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Search result for flatter (6 entries) (6.0709 seconds)
ลองค้นหาคำในรูปแบบอื่นๆ เพื่อให้ได้ผลลัพธ์มากขึ้นหรือน้อยลง: -flatter-, *flatter*.

Result from Foreign Dictionaries (6 entries found)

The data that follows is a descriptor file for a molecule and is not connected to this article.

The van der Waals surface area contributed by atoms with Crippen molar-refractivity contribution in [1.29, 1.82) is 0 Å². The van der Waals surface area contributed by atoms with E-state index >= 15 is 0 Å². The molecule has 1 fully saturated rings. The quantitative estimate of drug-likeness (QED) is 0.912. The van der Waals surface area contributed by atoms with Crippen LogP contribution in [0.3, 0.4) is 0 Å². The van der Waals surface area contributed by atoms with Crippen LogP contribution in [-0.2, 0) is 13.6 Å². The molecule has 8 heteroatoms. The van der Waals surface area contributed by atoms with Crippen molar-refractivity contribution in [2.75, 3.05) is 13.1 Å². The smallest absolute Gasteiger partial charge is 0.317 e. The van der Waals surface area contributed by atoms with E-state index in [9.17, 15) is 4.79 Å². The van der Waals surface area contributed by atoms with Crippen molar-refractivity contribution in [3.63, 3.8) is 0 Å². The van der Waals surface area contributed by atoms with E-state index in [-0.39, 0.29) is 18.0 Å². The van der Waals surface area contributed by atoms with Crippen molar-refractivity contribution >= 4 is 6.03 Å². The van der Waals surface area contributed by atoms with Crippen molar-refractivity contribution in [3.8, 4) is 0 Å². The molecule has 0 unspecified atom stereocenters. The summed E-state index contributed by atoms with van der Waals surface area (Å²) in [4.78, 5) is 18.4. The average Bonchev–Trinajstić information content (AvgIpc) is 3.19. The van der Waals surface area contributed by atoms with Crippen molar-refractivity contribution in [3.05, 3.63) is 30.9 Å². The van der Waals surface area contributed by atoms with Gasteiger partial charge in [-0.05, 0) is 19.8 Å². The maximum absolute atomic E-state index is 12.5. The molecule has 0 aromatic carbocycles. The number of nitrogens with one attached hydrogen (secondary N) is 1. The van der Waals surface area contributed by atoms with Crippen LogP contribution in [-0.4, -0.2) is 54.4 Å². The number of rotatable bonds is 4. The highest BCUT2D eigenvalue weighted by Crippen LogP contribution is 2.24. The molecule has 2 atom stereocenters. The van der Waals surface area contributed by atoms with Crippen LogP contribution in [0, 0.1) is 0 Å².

From The Collaborative International Dictionary of English v.0.48 [gcide]: Flat \Flat\ (fl[a^]t), a. [Compar. {Flatter} (fl[a^]t"r[~e]r); superl. {Flattest} (fl[a^]t"t[e^]st).] [Akin to Icel. flatr, Sw. flat, Dan. flad, OHG. flaz, and AS. flet floor, G. fl["o]tz stratum, layer.] 1. Having an even and horizontal surface, or nearly so, without prominences or depressions; level without inclination; plane. [1913 Webster] Though sun and moon Were in the flat sea sunk. --Milton. [1913 Webster] 2. Lying at full length, or spread out, upon the ground; level with the ground or earth; prostrate; as, to lie flat on the ground; hence, fallen; laid low; ruined; destroyed. [1913 Webster] What ruins kingdoms, and lays cities flat! --Milton. [1913 Webster] I feel . . . my hopes all flat. --Milton. [1913 Webster] 3. (Fine Arts) Wanting relief; destitute of variety; without points of prominence and striking interest. [1913 Webster] A large part of the work is, to me, very flat. --Coleridge. [1913 Webster] 4. Tasteless; stale; vapid; insipid; dead; as, fruit or drink flat to the taste. [1913 Webster] 5. Unanimated; dull; uninteresting; without point or spirit; monotonous; as, a flat speech or composition. [1913 Webster] How weary, stale, flat, and unprofitable Seem to me all the uses of this world. --Shak. [1913 Webster] 6. Lacking liveliness of commercial exchange and dealings; depressed; dull; as, the market is flat. [1913 Webster] 7. Clear; unmistakable; peremptory; absolute; positive; downright. Syn: flat-out. [1913 Webster] Flat burglary as ever was committed. --Shak. [1913 Webster] A great tobacco taker too, -- that's flat. --Marston. [1913 Webster] 8. (Mus.) (a) Below the true pitch; hence, as applied to intervals, minor, or lower by a half step; as, a flat seventh; A flat. (b) Not sharp or shrill; not acute; as, a flat sound. [1913 Webster] 9. (Phonetics) Sonant; vocal; -- applied to any one of the sonant or vocal consonants, as distinguished from a nonsonant (or sharp) consonant. [1913 Webster] 10. (Golf) Having a head at a very obtuse angle to the shaft; -- said of a club. [Webster 1913 Suppl.] 11. (Gram.) Not having an inflectional ending or sign, as a noun used as an adjective, or an adjective as an adverb, without the addition of a formative suffix, or an infinitive without the sign to. Many flat adverbs, as in run fast, buy cheap, are from AS. adverbs in -["e], the loss of this ending having made them like the adjectives. Some having forms in ly, such as exceeding, wonderful, true, are now archaic. [Webster 1913 Suppl.] 12. (Hort.) Flattening at the ends; -- said of certain fruits. [Webster 1913 Suppl.] {Flat arch}. (Arch.) See under {Arch}, n., 2. (b). {Flat cap}, cap paper, not folded. See under {Paper}. {Flat chasing}, in fine art metal working, a mode of ornamenting silverware, etc., producing figures by dots and lines made with a punching tool. --Knight. {Flat chisel}, a sculptor's chisel for smoothing. {Flat file}, a file wider than its thickness, and of rectangular section. See {File}. {Flat nail}, a small, sharp-pointed, wrought nail, with a flat, thin head, larger than a tack. --Knight. {Flat paper}, paper which has not been folded. {Flat rail}, a railroad rail consisting of a simple flat bar spiked to a longitudinal sleeper. {Flat rods} (Mining), horizontal or inclined connecting rods, for transmitting motion to pump rods at a distance. --Raymond. {Flat rope}, a rope made by plaiting instead of twisting; gasket; sennit. Note: Some flat hoisting ropes, as for mining shafts, are made by sewing together a number of ropes, making a wide, flat band. --Knight. {Flat space}. (Geom.) See {Euclidian space}. {Flat stitch}, the process of wood engraving. [Obs.] -- {Flat tint} (Painting), a coat of water color of one uniform shade. {To fall flat} (Fig.), to produce no effect; to fail in the intended effect; as, his speech fell flat. [1913 Webster] Of all who fell by saber or by shot, Not one fell half so flat as Walter Scott. --Lord Erskine. [1913 Webster] From The Collaborative International Dictionary of English v.0.48 [gcide]: Flatter \Flat"ter\, v. i. To use flattery or insincere praise. [1913 Webster] If it may stand him more in stead to lie, Say and unsay, feign, flatter, or adjure. --Milton. [1913 Webster] From The Collaborative International Dictionary of English v.0.48 [gcide]: Flatter \Flat"ter\ (fl[a^]t"t[~e]r), n. 1. One who, or that which, makes flat or flattens. [1913 Webster] 2. (Metal Working) (a) A flat-faced fulling hammer. (b) A drawplate with a narrow, rectangular orifice, for drawing flat strips, as watch springs, etc. [1913 Webster] From The Collaborative International Dictionary of English v.0.48 [gcide]: Flatter \Flat"ter\ (fl[a^]t"t[~e]r), v. t. [imp. & p. p. {Flattered}; p. pr. & vb. n. {Flattering}.] [OE. flateren, cf. OD. flatteren; akin to G. flattern to flutter, Icel. fla[eth]ra to fawn, flatter: cf. F. flatter. Cf. {Flitter}, {Flutter}, {Flattery}.] 1. To treat with praise or blandishments; to gratify or attempt to gratify the self-love or vanity of, esp. by artful and interested commendation or attentions; to blandish; to cajole; to wheedle. [1913 Webster] When I tell him he hates flatterers, He says he does, being then most flattered. --Shak. [1913 Webster] A man that flattereth his neighbor, spreadeth a net for his feet. --Prov. xxix. 5. [1913 Webster] Others he flattered by asking their advice. --Prescott. [1913 Webster] 2. To raise hopes in; to encourage or favorable, but sometimes unfounded or deceitful, representations. [1913 Webster] 3. To portray too favorably; to give a too favorable idea of; as, his portrait flatters him. [1913 Webster] From WordNet (r) 3.0 (2006) [wn]: flatter v 1: praise somewhat dishonestly [syn: {flatter}, {blandish}] [ant: {belittle}, {disparage}, {pick at}] From French-English Freedict dictionary [fd-fra-eng]: flatter [flate] flatter